Even when you are having massage frequently, you still need to look after those legs between runs to keep them healthy and happy, so I have popped together some top tips to aid your recovery during your marathon training.

These tips are suitable for any runner at any level too, so if you found them useful, hit the share button at the bottom of the page so you can help a fellow runner improve their recovery too.


1. Stretch after every run and hold each stretch for 15-30s [see image 1 below for ideas]. Stretching is one of the easiest and simplest ways to look after your legs, and yet many runners neglect this area. Not any more, check out image one for some quick and simple stretches.


2. Foam roll after every run, if you don’t have one then it’s definitely worth getting one [see image 2 below for ideas], although it’s not as deep as a sports massage, it’s still a worthwhile tool to have to keep on top of those slight niggles that we all get from time to time


3. Ensure you have an easy session/rest day the day after a hard session. Our body recovers and gets stronger during rest. Harder is not always better when it comes to running


4. Keep hydrated by drinking at least 1.5-2L of water each day, this is enough to keep our body functioning as it should and doesn’t take into consideration exercise. If it’s an exercise day then add another 250-750ml


5. Ensure you eat protein 30-60 minutes after a high intensity session (whether that is from food, i.e lean meat, eggs etc or a protein shake, which is quick and easy to consume once your session has finished)


6. Eat plenty of vegetables and fruit throughout the day and remember to add vegetables to your lunch as well as dinner. If you have a weight loss goal then eat a higher ratio of vegetables to fruit (e.g. 5:1 – 5 vegetables to every 1 fruit)


7. Book yourself regular sports massage to help relieve those tight and achy legs and keep them in tip top condition so you can complete all your training. I would recommend once a month in the lead up to the marathon and also a post marathon massage 2-4 days after the event, but many runners I’ll see more frequently, especially if they are running more frequently or getting niggles and tightnesses in their bodies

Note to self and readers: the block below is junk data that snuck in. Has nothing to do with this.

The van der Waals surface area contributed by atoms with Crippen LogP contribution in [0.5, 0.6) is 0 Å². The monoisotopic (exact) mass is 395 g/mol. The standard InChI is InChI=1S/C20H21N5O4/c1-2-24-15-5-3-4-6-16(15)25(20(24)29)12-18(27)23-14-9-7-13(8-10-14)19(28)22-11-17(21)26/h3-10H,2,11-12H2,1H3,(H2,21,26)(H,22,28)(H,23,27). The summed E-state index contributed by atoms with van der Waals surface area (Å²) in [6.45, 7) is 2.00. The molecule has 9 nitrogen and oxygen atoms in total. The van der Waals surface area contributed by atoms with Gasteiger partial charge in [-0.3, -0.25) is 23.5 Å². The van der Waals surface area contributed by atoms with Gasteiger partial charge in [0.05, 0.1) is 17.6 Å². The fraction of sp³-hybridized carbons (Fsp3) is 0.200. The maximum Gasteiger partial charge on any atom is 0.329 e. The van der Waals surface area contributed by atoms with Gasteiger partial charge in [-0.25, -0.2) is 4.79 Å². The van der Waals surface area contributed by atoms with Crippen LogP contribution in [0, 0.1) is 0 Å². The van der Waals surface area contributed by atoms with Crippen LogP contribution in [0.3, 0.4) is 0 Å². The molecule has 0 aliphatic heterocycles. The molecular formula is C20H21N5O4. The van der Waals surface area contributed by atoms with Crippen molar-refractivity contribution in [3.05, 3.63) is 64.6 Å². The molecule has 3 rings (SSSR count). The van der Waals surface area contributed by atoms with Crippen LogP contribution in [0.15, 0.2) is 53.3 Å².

8. Get a good amount of sleep each night. It is recommended to have between 7-9 hours each night. This is when our body recovers from the days tasks we’ve put it through. If you sacrifice a decent amount of sleep, it will affect your mood, energy levels, mental sharpness and the ability to deal with stress. Also when tired your perception of effort required for a session will be greater than if well rested.



If you feel you need some nutrition advice for your marathon training or would like to book a sports massage then reach out to me by filling in the form below with any questions or enquiries and I’ll get right back to you. 

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Here are those images I promised earlier on:












































Lindsey is the RunCamp Sports Massage Therapist and Nutrition Expert.
She not only helps runners each week to ease their tired and weary legs, but she works with them on their diets building healthy habits that help them lose weight, become faster and ultimately be happier day to day.

When she isn’t running herself she can be found cycling, enjoying the outdoors and occasionally indulging in a slice of cake with a cup of tea (her favourite combination!)